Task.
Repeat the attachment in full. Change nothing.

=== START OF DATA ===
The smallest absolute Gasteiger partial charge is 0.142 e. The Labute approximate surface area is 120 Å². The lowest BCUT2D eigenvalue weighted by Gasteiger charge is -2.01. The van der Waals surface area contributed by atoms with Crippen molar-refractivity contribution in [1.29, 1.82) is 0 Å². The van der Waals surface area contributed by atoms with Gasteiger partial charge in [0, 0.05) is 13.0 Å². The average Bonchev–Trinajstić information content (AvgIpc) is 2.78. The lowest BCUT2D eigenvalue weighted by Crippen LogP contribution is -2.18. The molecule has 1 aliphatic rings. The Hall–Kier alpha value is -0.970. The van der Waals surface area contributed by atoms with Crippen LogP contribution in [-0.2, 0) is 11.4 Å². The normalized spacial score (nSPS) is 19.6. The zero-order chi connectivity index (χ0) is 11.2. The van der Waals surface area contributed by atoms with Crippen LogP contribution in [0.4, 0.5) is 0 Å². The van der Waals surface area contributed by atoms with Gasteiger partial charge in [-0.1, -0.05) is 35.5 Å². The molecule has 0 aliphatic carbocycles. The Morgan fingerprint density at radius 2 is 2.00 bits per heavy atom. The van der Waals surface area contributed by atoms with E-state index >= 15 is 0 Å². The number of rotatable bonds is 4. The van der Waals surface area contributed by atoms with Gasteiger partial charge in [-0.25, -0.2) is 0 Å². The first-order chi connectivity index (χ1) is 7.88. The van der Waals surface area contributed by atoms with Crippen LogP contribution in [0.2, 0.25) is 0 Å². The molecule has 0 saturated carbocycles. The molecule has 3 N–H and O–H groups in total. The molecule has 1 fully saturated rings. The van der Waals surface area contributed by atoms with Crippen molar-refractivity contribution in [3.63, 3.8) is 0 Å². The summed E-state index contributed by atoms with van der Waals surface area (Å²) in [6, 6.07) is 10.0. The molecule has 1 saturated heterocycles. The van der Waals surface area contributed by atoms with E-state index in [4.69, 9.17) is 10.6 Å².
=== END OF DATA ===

The smallest absolute Gasteiger partial charge is 0.142 e. The Labute approximate surface area is 120 Å². The lowest BCUT2D eigenvalue weighted by Gasteiger charge is -2.01. The van der Waals surface area contributed by atoms with Crippen molar-refractivity contribution in [1.29, 1.82) is 0 Å². The van der Waals surface area contributed by atoms with Gasteiger partial charge in [0, 0.05) is 13.0 Å². The average Bonchev–Trinajstić information content (AvgIpc) is 2.78. The lowest BCUT2D eigenvalue weighted by Crippen LogP contribution is -2.18. The molecule has 1 aliphatic rings. The Hall–Kier alpha value is -0.970. The van der Waals surface area contributed by atoms with Crippen LogP contribution in [-0.2, 0) is 11.4 Å². The normalized spacial score (nSPS) is 19.6. The zero-order chi connectivity index (χ0) is 11.2. The van der Waals surface area contributed by atoms with Crippen LogP contribution in [0.4, 0.5) is 0 Å². The van der Waals surface area contributed by atoms with Gasteiger partial charge in [-0.1, -0.05) is 35.5 Å². The molecule has 0 aliphatic carbocycles. The Morgan fingerprint density at radius 2 is 2.00 bits per heavy atom. The van der Waals surface area contributed by atoms with E-state index >= 15 is 0 Å². The number of rotatable bonds is 4. The van der Waals surface area contributed by atoms with Gasteiger partial charge in [-0.25, -0.2) is 0 Å². The first-order chi connectivity index (χ1) is 7.88. The van der Waals surface area contributed by atoms with Crippen LogP contribution in [0.2, 0.25) is 0 Å². The molecule has 0 saturated carbocycles. The molecule has 3 N–H and O–H groups in total. The molecule has 1 fully saturated rings. The van der Waals surface area contributed by atoms with Crippen molar-refractivity contribution in [3.63, 3.8) is 0 Å². The summed E-state index contributed by atoms with van der Waals surface area (Å²) in [6, 6.07) is 10.0. The molecule has 1 saturated heterocycles. The van der Waals surface area contributed by atoms with E-state index in [4.69, 9.17) is 10.6 Å².